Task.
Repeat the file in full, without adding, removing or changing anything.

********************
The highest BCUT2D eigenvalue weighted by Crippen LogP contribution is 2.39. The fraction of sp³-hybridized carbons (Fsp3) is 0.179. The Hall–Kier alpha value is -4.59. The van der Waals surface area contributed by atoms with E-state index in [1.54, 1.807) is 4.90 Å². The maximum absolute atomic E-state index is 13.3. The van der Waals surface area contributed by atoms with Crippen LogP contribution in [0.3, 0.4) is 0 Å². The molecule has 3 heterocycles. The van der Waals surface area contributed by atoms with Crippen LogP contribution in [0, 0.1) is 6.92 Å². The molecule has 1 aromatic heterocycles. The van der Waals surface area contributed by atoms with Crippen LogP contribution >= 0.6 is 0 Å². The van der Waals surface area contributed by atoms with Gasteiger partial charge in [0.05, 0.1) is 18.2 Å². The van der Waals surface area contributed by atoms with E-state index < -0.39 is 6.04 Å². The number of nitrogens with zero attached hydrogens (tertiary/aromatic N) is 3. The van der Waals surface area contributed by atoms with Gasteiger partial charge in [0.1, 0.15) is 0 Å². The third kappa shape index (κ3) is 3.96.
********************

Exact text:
The highest BCUT2D eigenvalue weighted by Crippen LogP contribution is 2.39. The fraction of sp³-hybridized carbons (Fsp3) is 0.179. The Hall–Kier alpha value is -4.59. The van der Waals surface area contributed by atoms with E-state index in [1.54, 1.807) is 4.90 Å². The maximum absolute atomic E-state index is 13.3. The van der Waals surface area contributed by atoms with Crippen LogP contribution in [0.3, 0.4) is 0 Å². The molecule has 3 heterocycles. The van der Waals surface area contributed by atoms with Crippen LogP contribution in [0, 0.1) is 6.92 Å². The molecule has 1 aromatic heterocycles. The van der Waals surface area contributed by atoms with Crippen LogP contribution >= 0.6 is 0 Å². The van der Waals surface area contributed by atoms with Gasteiger partial charge in [0.05, 0.1) is 18.2 Å². The van der Waals surface area contributed by atoms with E-state index < -0.39 is 6.04 Å². The number of nitrogens with zero attached hydrogens (tertiary/aromatic N) is 3. The van der Waals surface area contributed by atoms with Gasteiger partial charge in [0.1, 0.15) is 0 Å². The third kappa shape index (κ3) is 3.96.